Future Smart Grids will strongly rely on remote sensing and Information Communication Technologies (ICT) for their day to day operation. Through a complex and highly sophisticated layer of sensing and ICT technologies, Smart Grids can increase their on-line system awareness allowing them to operate more securely and reliably, while at the same time safely increasing the penetration of sustainable energy sources and reducing carbon emission.
One of the most advanced and accurate tools available today are synchrophasor technologies that use monitoring devices called Phasor Measurement Units (PMUs)1. These units can be installed in remote locations to measure the instantaneous voltage, current, and frequency, and provide valuable information to the system operator about the status of the system in that area. Through a combination of advanced sensing, local processing, and ICT technologies, these units can deliver the required performance (accuracy and speed) to develop a truly Smart Grid.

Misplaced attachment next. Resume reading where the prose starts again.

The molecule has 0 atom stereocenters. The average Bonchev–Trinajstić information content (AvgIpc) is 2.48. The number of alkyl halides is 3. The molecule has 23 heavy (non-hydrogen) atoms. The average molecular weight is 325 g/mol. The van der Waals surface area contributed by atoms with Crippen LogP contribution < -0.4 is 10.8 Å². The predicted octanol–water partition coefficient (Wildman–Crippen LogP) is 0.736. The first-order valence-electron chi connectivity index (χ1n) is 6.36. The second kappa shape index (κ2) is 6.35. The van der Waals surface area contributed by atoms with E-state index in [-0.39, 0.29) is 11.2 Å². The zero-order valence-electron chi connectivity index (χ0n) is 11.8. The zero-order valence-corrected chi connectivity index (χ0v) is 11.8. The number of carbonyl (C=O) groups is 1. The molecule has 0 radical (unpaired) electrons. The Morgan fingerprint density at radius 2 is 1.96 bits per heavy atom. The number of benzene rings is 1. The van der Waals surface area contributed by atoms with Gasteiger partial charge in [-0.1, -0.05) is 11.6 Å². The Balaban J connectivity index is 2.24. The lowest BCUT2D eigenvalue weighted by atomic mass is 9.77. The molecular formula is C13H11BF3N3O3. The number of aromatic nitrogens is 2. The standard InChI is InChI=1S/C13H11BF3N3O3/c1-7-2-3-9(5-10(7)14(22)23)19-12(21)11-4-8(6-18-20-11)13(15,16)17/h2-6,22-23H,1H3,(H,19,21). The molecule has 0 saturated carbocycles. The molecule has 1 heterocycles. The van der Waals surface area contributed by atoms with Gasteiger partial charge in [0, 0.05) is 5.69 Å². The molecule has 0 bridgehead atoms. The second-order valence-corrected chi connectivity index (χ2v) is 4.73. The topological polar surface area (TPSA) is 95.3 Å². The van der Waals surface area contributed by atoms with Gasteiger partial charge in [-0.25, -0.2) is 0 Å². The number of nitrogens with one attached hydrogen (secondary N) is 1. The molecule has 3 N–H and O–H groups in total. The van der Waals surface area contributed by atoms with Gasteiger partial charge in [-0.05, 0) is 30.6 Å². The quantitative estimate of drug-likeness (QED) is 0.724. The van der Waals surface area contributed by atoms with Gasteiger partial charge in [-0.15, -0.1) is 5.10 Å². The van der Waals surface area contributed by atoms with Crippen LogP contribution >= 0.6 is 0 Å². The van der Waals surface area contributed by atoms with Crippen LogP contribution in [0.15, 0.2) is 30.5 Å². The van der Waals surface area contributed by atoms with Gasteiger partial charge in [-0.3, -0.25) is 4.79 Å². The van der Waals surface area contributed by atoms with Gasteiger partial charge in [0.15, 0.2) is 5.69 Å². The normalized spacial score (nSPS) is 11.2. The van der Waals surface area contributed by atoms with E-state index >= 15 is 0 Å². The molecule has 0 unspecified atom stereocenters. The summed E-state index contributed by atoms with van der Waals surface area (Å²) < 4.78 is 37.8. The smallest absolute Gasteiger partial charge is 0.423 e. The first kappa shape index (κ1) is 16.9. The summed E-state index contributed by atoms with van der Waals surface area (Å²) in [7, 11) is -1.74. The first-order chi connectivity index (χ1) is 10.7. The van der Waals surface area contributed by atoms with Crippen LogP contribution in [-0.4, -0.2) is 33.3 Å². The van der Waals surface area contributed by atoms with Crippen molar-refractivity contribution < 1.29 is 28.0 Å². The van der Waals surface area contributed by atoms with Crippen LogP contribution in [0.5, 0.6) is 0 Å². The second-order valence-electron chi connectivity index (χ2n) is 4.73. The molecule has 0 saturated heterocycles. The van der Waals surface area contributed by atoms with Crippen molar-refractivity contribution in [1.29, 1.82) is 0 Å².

Unfortunately, the high cost of PMUs has limited their use only in the high-voltage (transmission) networks, leaving the low-voltage (distribution) networks lacking proper sensing tools. As low-voltage networks will be hosting the majority of new renewable energy sources and electric vehicles, there is a need to increase the sensing capabilities of these systems. Thus, low-cost alternatives to the PMU are currently being developed, the microPMUs (µPMUs)234. These are devices with lower capabilities but still very powerfull sensing capabilities, at a significantly smaller price and size, targeting low-voltage grids.
In this project, you have to investigate different phasor extraction techniques used in µPMUs. You will need to implement several techniques on a low-cost microprocessor and compare their performance and computational requirements.
- A complete literature and market review including a comparison between different existing µPMU phasor extraction techniques.
- Implementation of at least two different phasor extraction techniques on a low-cost microprocessor of your choice.
- All the code developed should be documented and published on GitHub under an MIT License5. The final code (along with all other supplementary files) should be published on Zenodo and the DOI included in the final report6.
Please, before asking any questions, please check the FAQ.
- Synchrophasor Technologies and their Deployment in the Recovery Act Smart Grid Programs ^
- Micro-synchrophasors (µPMUs) for Distribution Systems ^
- Micro-Synchrophasors for Power Distribution Monitoring, a Technology Review ^
- Synchrophasors for Distribution, Microgrids: PQube 3 MicroPMU Data Sheet ^
- GitHub: Licensing a repository ^
- Zenodo help ^